While the near-term new-build outlook isn’t so strong, I’m bullish on the sector for its leverage to green building retrofits, and I believe Trane may be the best-positioned for this. Biden’s plan calls for an accelerated retrofit program to reduce energy consumption (HVAC-R accounts for about half of U.S. building electricity usage), and even if that plan doesn’t happen, tenants are increasingly demanding green buildings to comply with their own ESG goals, leaving building owners with the choice of either upgrading or accepting lower rents.
I believe Trane is a good way to play this trend, as over 40% of its revenue comes from the U.S. commercial market (though that includes service), versus about 25% and Lennox (LII) and Carrier (CARR) and 15% at Johnson Controls (JCI).
It’s unclear to me if the transport market is going to rebound in 2021 or more in 2022. Class 8 reefer truck orders were up strongly in July, but off a low base, and truck trailers are only about half the business (the rest is in auxiliary power and various industrial and transport markets).
Management has made it clear that they are intending to continue investing in innovation in indoor air quality, commercial HVAC-R systems, and connected buildings (which means more control-oriented product development). I believe that’s the right decision, but I also believe that the company can make these investments without compromising future margin leverage.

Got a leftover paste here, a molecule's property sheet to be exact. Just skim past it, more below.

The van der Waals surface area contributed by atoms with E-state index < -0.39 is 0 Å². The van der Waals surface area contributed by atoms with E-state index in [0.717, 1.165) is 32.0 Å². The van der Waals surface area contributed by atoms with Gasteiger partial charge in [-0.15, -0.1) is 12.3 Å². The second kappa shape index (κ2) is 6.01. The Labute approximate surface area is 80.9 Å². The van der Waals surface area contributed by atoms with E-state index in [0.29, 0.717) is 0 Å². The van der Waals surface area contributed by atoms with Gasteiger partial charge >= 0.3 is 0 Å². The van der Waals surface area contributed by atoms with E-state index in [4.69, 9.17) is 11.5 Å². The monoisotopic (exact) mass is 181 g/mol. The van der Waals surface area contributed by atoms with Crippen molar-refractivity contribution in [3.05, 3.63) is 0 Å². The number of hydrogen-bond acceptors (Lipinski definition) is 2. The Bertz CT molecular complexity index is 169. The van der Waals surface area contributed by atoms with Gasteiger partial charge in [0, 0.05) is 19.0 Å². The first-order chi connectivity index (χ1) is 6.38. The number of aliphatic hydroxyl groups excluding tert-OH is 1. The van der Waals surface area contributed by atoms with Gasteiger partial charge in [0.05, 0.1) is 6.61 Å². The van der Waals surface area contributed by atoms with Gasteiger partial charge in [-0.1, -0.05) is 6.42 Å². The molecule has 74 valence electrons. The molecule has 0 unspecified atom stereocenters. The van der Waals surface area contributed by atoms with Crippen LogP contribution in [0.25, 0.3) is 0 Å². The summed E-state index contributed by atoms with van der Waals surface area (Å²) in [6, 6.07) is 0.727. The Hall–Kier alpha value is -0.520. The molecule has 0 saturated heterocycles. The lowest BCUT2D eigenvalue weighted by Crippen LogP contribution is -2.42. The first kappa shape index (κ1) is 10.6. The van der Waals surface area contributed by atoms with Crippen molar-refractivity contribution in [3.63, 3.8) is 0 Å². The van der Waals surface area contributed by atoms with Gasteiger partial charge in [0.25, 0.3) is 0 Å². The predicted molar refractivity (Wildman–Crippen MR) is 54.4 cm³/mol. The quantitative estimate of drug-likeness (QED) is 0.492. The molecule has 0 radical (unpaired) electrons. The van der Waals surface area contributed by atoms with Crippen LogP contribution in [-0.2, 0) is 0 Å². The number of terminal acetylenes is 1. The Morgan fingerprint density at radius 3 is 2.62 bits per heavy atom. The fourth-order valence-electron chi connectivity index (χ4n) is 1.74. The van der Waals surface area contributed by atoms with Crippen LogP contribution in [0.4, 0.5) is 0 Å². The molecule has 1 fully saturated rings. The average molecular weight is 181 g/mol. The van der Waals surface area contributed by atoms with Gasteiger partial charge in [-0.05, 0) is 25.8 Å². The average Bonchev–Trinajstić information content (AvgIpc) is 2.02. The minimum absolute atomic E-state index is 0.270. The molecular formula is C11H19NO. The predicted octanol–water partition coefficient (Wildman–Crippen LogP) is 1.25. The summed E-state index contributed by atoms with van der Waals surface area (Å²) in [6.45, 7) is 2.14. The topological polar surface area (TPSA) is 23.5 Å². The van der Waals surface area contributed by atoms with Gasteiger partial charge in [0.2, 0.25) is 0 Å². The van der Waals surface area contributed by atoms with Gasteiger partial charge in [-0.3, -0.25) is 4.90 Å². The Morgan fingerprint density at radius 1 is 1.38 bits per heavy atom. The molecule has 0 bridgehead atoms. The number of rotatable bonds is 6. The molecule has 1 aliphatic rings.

One issue that does concern me some on margins is the prospect that we’ll see a return of inflation in the U.S., given the Fed’s commitment to an extended period of low rates. In the past, deflationary environments have been good for Trane’s price/cost mix, and so I don’t think it’s unreasonable to have some concerns that the reverse will be true. On the other hand, the biggest raw material component of Trane’s cost structure is cold-rolled steel, and nobody is all that bullish on the pricing outlook there yet.
I’m expecting mid-to-high single-digit revenue growth over the next five years, with commercial building retrofits providing a meaningful tailwind, with growth slowing more toward 4% over time. I do see M&A potential for this business, but I do not have it in my model.
On the margin side, I believe Trane can get operating margins into the mid-teens over the next five years, helping drive FCF margins into the low double digits. Although Trane’s recent FCF generation history is not exemplary, this is an area where better management execution over the next few years could definitely deliver some upside.
The Bottom Line
While I do expect high single-digit FCF growth from Trane, neither the free cash flow growth, nor the nearer-term margins and returns support a lot of upside today. Trane is more or less valued like a high-quality industrial, which is not unreasonable, but I have concerns that the entire space is overvalued. That said, the Street likes a good story, and Trane has that, and I don’t underrate the possibility that Trane can produce growth above the sector norms and support a higher-than-normal valuation.
Disclosure: I/we have no positions in any stocks mentioned, and no plans to initiate any positions within the next 72 hours. I wrote this article myself, and it expresses my own opinions. I am not receiving compensation for it (other than from Seeking Alpha). I have no business relationship with any company whose stock is mentioned in this article.